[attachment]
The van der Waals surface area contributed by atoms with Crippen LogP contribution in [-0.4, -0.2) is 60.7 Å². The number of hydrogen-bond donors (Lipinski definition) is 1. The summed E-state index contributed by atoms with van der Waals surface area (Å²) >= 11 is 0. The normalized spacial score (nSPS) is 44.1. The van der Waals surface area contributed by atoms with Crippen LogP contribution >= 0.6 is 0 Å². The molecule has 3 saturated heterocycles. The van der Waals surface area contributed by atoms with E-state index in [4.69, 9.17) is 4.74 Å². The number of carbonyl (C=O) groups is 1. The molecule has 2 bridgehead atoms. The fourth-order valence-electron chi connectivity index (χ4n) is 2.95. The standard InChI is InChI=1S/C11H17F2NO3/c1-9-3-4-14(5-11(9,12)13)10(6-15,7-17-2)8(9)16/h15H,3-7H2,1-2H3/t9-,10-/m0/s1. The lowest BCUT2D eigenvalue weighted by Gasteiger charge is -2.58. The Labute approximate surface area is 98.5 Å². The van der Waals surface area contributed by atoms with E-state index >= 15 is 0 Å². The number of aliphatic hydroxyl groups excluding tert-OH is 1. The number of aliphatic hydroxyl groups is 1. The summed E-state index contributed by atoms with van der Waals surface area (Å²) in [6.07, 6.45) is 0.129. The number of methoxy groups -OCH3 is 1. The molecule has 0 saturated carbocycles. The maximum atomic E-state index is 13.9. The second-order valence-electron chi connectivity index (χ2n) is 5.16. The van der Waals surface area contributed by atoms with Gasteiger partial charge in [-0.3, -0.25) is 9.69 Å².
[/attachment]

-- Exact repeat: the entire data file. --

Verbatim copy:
The van der Waals surface area contributed by atoms with Crippen LogP contribution in [-0.4, -0.2) is 60.7 Å². The number of hydrogen-bond donors (Lipinski definition) is 1. The summed E-state index contributed by atoms with van der Waals surface area (Å²) >= 11 is 0. The normalized spacial score (nSPS) is 44.1. The van der Waals surface area contributed by atoms with Crippen LogP contribution >= 0.6 is 0 Å². The molecule has 3 saturated heterocycles. The van der Waals surface area contributed by atoms with E-state index in [4.69, 9.17) is 4.74 Å². The number of carbonyl (C=O) groups is 1. The molecule has 2 bridgehead atoms. The fourth-order valence-electron chi connectivity index (χ4n) is 2.95. The standard InChI is InChI=1S/C11H17F2NO3/c1-9-3-4-14(5-11(9,12)13)10(6-15,7-17-2)8(9)16/h15H,3-7H2,1-2H3/t9-,10-/m0/s1. The lowest BCUT2D eigenvalue weighted by Gasteiger charge is -2.58. The Labute approximate surface area is 98.5 Å². The van der Waals surface area contributed by atoms with E-state index >= 15 is 0 Å². The number of aliphatic hydroxyl groups excluding tert-OH is 1. The number of aliphatic hydroxyl groups is 1. The summed E-state index contributed by atoms with van der Waals surface area (Å²) in [6.07, 6.45) is 0.129. The number of methoxy groups -OCH3 is 1. The molecule has 0 saturated carbocycles. The maximum atomic E-state index is 13.9. The second-order valence-electron chi connectivity index (χ2n) is 5.16. The van der Waals surface area contributed by atoms with Gasteiger partial charge in [-0.3, -0.25) is 9.69 Å².